Up in the Air, Up in the Clouds at San Francisco's Newest Hotel
THURSDAY, NOVEMBER 19, 2020 -- It takes guts to open a hotel inside the 48-story spire at 222 Sansome Street in San Francisco, a city gripped by pandemic and hobbled by an array of social and economic issues that predate the Coronavirus.
         Two hotels have already exited the building. The property opened in 1986 as a super-luxurious Mandarin Oriental and became a slightly-less-luxe Loews Regency in 2015. The property closed last year just before the world first heard the term Covid-19.
         Half the city's existing lodgings are still closed, according to the Hotel Council of San Francisco.
         Citywide occupancy at properties that are operating is just 34 percent, down from 86 percent at this time last year, according to hotel statisticians STR. Many occupied rooms are filled with homeless people placed there by San Francisco's government.
         Due to Coronavirus rules, hotels can't have restaurants, bars or room service until at least 2021.

Don't tell any of this to Robert Megargle. He already knows it all. But he also needs to look on the bright side since he's general manager of the Four Seasons Embarcadero, the new occupant of the top 11 floors of 222 Sansome.

Originally expected to debut in May, Megargle got the first 66 refurbished accommodations open at the Four Seasons Embarcadero on October 1. That's fewer than half the 155 rooms available at the top of the tower. The others are expected to come online next year when food and beverage operations may resume. Megargle won't say how many of his current inventory of 66 rooms are occupied, but the property was eerily quiet when I visited and I found no sold-out days when I spot-checked booking options at FourSeasons.com.

Still, the newest hotel in town has its advantages: spectacular, sky-high views; a fitness center that rivals a posh, private athletic club; and, of course, the Four Seasons cachet and its devoted following. Another plus: The city's other Four Seasons property, about a half-mile away at 757 Market Street, isn't expected to reopen until April. That means Megargle's property is the only game in town for travelers looking for Four Seasons panache and pampering.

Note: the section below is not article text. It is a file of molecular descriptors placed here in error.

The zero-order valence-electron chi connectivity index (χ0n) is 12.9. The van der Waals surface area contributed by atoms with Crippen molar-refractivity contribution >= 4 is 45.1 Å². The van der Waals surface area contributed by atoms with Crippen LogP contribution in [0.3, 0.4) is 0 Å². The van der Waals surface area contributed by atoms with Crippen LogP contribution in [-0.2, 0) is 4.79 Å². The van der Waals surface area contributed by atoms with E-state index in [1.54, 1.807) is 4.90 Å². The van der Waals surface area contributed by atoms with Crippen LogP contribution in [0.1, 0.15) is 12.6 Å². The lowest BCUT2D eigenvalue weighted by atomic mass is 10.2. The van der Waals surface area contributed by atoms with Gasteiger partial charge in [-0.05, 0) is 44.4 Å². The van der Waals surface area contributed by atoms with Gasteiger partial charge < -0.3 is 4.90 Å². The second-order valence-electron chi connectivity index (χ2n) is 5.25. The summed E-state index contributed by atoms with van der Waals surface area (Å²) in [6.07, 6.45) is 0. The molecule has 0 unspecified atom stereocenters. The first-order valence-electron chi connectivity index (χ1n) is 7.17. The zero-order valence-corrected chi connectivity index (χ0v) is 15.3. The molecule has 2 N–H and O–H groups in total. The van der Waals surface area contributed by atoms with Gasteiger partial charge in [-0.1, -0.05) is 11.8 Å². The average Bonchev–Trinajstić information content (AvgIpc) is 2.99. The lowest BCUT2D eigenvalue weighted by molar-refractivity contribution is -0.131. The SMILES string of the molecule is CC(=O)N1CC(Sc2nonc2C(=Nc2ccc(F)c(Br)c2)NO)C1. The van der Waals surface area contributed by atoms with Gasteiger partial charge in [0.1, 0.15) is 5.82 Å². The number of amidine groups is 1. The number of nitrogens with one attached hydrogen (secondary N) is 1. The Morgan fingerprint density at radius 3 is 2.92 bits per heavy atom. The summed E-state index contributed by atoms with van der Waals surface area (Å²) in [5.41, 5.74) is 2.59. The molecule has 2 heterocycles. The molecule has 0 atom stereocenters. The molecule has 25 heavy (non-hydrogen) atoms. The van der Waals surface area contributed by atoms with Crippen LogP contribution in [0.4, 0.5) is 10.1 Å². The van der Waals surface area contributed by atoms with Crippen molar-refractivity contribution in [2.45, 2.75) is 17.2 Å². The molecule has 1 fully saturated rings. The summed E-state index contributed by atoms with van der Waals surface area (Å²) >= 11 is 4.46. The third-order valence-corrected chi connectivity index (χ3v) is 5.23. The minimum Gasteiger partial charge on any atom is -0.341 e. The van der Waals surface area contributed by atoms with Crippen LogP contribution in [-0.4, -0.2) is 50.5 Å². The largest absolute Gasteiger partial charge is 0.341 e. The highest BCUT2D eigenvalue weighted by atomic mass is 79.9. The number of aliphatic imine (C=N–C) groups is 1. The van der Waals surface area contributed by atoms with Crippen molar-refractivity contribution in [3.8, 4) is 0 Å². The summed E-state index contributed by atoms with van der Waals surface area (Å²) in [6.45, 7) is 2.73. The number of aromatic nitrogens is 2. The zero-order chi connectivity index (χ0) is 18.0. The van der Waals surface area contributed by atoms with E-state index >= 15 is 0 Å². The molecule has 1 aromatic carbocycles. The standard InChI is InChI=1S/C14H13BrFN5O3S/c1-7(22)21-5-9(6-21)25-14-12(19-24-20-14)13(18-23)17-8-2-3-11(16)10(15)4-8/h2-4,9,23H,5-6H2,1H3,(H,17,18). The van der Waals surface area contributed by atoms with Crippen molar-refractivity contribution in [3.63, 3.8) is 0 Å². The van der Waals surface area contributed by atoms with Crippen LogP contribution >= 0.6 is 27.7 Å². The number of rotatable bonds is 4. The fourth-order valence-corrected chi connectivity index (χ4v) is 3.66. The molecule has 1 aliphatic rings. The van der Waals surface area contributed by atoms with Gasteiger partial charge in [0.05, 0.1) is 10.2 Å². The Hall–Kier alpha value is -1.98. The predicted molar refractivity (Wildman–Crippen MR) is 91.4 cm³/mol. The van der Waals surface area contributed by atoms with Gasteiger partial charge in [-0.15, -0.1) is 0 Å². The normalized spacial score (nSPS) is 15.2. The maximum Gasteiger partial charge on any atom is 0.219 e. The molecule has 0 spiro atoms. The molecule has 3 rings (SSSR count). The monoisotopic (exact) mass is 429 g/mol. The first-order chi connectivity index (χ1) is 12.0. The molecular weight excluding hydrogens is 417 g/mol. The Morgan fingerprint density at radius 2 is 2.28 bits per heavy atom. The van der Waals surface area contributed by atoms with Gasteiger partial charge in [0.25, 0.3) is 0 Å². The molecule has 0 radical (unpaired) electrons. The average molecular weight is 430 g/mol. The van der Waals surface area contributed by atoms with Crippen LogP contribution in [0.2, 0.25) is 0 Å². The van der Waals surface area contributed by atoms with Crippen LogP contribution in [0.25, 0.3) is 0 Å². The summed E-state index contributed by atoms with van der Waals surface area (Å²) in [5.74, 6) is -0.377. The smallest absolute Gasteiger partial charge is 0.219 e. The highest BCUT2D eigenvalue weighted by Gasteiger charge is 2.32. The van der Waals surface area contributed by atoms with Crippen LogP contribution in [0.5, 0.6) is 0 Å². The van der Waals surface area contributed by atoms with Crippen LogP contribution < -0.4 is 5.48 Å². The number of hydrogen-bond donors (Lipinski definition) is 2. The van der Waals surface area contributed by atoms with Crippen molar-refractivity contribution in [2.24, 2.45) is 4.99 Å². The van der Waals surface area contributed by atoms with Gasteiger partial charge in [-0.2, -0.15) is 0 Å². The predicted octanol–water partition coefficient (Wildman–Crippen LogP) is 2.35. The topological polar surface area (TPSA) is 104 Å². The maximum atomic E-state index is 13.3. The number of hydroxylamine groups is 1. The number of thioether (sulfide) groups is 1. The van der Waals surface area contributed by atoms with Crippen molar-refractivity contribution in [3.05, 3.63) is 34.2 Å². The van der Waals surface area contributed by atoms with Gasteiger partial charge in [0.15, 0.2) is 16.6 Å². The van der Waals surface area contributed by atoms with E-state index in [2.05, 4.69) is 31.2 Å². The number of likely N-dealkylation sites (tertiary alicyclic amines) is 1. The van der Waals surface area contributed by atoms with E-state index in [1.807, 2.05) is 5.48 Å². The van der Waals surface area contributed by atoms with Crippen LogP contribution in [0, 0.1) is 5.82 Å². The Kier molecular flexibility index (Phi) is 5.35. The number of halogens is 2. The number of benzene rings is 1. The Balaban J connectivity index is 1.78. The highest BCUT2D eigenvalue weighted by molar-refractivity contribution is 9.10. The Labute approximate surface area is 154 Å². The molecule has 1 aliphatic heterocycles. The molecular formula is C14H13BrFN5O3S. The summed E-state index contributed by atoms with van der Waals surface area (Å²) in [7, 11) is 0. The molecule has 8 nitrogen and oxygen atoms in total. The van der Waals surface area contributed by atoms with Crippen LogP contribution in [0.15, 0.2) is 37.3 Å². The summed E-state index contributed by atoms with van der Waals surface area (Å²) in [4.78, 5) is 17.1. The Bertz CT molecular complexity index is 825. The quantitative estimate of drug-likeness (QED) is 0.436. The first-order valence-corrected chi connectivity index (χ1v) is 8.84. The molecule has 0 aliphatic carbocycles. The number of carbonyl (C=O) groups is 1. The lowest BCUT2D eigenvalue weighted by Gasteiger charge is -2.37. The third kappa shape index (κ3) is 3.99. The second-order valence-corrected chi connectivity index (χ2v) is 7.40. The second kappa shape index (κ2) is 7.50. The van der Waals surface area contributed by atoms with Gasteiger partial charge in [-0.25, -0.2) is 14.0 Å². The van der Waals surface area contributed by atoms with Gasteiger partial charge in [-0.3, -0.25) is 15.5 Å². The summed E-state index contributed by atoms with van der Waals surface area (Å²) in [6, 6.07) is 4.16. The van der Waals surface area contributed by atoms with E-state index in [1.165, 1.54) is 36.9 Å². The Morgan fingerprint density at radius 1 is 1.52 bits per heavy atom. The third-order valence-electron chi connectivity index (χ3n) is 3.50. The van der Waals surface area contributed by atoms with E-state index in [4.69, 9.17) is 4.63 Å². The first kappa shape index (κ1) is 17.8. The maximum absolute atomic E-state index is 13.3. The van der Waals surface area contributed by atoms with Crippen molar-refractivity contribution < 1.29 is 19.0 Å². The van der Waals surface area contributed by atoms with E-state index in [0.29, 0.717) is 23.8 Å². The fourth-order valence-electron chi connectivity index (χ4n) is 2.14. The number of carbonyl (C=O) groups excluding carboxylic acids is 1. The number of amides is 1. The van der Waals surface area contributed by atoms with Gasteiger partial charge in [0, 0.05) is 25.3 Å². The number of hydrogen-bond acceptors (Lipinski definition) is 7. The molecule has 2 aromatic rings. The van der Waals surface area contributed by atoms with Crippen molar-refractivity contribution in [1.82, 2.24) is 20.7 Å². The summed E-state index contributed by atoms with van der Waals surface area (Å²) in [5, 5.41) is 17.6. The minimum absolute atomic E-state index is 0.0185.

The Embarcadero version is extremely contemporary. One dark brown banquette anchors the highly masculine lobby with generous splashes of marble and a color palette of earth tones, grays and blacks. Instead of a front desk, there are four check-in/check-out stations. A single stylish sculpture stands in the circular end of the lobby.



Guestrooms are either "bay view" or "city view"--and both views are breathtaking. Room décor is elegant and modern and repeats the crisp color notes and marble used in the lobby. There are lots of in-room conveniences, too, including wireless chargers; side tables festooned with electrical outlets compatible with any device; 55-inch smart TVs; and stylish work tables rather than traditional desks. Handmade wool rugs cover natural wooden floors. Bathrooms range from large to king-size, including a windowed version with a tub large enough to host a small cocktail party.

Megargle has done something clever with the renovations. For couples or colleagues working on the road, he turned two corner suites into two workspaces with privacy and an in-the-clouds outdoor patio instead of traditional living room/bedroom combinations. They also double as presidential suites.

Even though the Four Seasons Embarcadero has a prime financial district locale, Megargle and his crew are also targeting leisure travelers and vacationers, such as they are today. By Four Seasons and San Francisco standards, rates are modest, too, another sign of the Coronavirus times. Prices for 350-square-foot rooms are as low as $428 a night the week after Thanksgiving. Parking is $69 a night.

Megargle knows the city and the Four Seasons style and he wasn't imported from some out-of-town property. Before taking over the Embarcadero property, he was hotel manager at Four Seasons on Market Street. Megargle's reassignment and promotion is less of a surprise when you realize that Westbrook Partners, a Florida-based real estate firm, owns both of San Francisco's Four Seasons properties.

The new hotel has caught the eye of several of San Francisco's savviest hotel consultants.

"The key to an exceptionally successful luxury hotel is your ability to make it your community's luxury club," says Rick Swig. "Loews was never able to duplicate that Regency cachet they have in New York." Swig also says it will be "very interesting how [Four Seasons] differentiates" the two properties.

A bigger challenge, he adds, is not having in-house food and beverages available until next year. "When someone checks into a Ritz-Carlton, a St. Regis or a Four Seasons, they expect and demand hot and cold running services. That's why you are paying top dollar. You want chicken soup at midnight, you get it."

Atmosphere Research consultant Henry Harteveldt considers the Four Seasons Embarcadero to have an "excellent" location, closer to the city's traditional financial district than its Market Street sibling.

Still, he says, tradition is no longer a perfect guide.

"There is a risk in opening a hotel, not just during the pandemic, but at a time when it's uncertain when people will return to work in their office."